The Two Row Wampum Renewal Campaign landed in The Netherlands.
In a ceremony under a Tree of Peace in the center of the Hague, Onondaga Faithkeeper Oren Lyons presented a replica of the Two Row Wampum to the Ambassador for Human Rights of the government of the Netherlands.
As a Mohawk historian who uses wampum belts to tell our story, I have always loved the Two Row Wampum Belt and its metaphor of the native canoe and European ship sailing side by side down the river of life.
On a commuter jet now—US Airways flight 2128—New York City to Boston.
Memorial Day, once called Decoration Day, is meant as a day to remember all those who have died while in military service. This Memorial Day I think it important that you remember the day from a military mind. It is not about you or your vacation.
Urban Indians are not new to the urban scene, as New York Times reporter Timothy Williams suggested in his article, "Quietly, Indians Reshape Cities and Res
Greetings from the Chiefs, Clanmothers, Faithkeepers, and people of the Haudenosaunee Six Nations Confederacy, People of the Longhouse.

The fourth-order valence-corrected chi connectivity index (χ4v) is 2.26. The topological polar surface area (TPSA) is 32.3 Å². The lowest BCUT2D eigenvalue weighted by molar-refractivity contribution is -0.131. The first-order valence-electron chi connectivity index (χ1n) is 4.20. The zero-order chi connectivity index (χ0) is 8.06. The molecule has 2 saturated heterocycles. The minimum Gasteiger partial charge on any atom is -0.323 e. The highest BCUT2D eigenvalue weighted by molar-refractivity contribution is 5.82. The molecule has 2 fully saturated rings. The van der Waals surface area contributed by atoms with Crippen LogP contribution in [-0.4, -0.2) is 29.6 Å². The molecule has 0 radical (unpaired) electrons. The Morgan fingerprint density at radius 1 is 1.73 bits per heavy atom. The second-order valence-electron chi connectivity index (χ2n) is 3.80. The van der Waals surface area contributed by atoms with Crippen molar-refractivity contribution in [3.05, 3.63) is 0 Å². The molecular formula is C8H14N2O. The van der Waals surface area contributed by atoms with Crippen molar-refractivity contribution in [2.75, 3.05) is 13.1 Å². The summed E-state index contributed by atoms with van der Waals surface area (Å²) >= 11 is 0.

Mitakuyapi, Cante waste napeciyuzapi.
This is the time of year when people in the Northeast become excited about the return of warmer weather and longer daylight hours. The robins and the geese are returning from their winter get-away vacation spots down south.
The recent arrest of Wayland Gray, a Muscogee (Creek) Nation citizen, has set off a firestorm of criticism against the Poarch Band of Creek Indians.
“Our unborn grandchildren will look back at our era and be either thankful for our efforts or they will never speak our names as their ancestors, because of when we failed to live up to our responsibility. The choice is up to us today. What legacy do we leave behind us forever?”
For an Indian, Barry seems to need very little sleep. He works nights, even on weekends. During the day, he seems to practically live at Walmart, which has earned him the nickname Walmart Barry.
Our determination to survive as distinct Indigenous peoples comes from the will of our ancestors. They suffered unspeakable crimes to their spirits and bodies, and we still struggle to beat back this legacy of genocide. To outsiders, it might appear as if the Indian wars are over.